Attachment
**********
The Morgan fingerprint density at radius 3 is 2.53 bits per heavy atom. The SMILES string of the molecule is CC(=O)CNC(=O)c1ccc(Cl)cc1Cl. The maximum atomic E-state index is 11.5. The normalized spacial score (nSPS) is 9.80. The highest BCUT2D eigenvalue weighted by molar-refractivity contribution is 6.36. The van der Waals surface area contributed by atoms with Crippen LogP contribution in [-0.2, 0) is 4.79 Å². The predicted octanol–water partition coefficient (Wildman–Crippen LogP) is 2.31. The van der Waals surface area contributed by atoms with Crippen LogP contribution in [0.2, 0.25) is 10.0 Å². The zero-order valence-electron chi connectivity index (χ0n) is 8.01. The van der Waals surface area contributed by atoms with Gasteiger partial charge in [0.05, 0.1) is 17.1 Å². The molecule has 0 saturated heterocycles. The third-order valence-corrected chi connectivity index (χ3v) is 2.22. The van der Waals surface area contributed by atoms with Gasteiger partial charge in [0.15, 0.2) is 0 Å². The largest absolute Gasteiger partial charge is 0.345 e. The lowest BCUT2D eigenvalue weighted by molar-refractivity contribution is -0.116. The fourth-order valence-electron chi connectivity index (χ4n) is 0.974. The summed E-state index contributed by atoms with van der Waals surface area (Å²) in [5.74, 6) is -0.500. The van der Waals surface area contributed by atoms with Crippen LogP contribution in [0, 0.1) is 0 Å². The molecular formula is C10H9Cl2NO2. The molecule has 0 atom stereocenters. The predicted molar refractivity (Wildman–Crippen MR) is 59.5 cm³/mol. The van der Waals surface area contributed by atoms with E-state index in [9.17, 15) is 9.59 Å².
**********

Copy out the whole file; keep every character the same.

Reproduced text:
The Morgan fingerprint density at radius 3 is 2.53 bits per heavy atom. The SMILES string of the molecule is CC(=O)CNC(=O)c1ccc(Cl)cc1Cl. The maximum atomic E-state index is 11.5. The normalized spacial score (nSPS) is 9.80. The highest BCUT2D eigenvalue weighted by molar-refractivity contribution is 6.36. The van der Waals surface area contributed by atoms with Crippen LogP contribution in [-0.2, 0) is 4.79 Å². The predicted octanol–water partition coefficient (Wildman–Crippen LogP) is 2.31. The van der Waals surface area contributed by atoms with Crippen LogP contribution in [0.2, 0.25) is 10.0 Å². The zero-order valence-electron chi connectivity index (χ0n) is 8.01. The van der Waals surface area contributed by atoms with Gasteiger partial charge in [0.05, 0.1) is 17.1 Å². The molecule has 0 saturated heterocycles. The third-order valence-corrected chi connectivity index (χ3v) is 2.22. The van der Waals surface area contributed by atoms with Gasteiger partial charge in [0.15, 0.2) is 0 Å². The largest absolute Gasteiger partial charge is 0.345 e. The lowest BCUT2D eigenvalue weighted by molar-refractivity contribution is -0.116. The fourth-order valence-electron chi connectivity index (χ4n) is 0.974. The summed E-state index contributed by atoms with van der Waals surface area (Å²) in [5.74, 6) is -0.500. The van der Waals surface area contributed by atoms with Crippen LogP contribution in [0, 0.1) is 0 Å². The molecular formula is C10H9Cl2NO2. The molecule has 0 atom stereocenters. The predicted molar refractivity (Wildman–Crippen MR) is 59.5 cm³/mol. The van der Waals surface area contributed by atoms with E-state index in [9.17, 15) is 9.59 Å².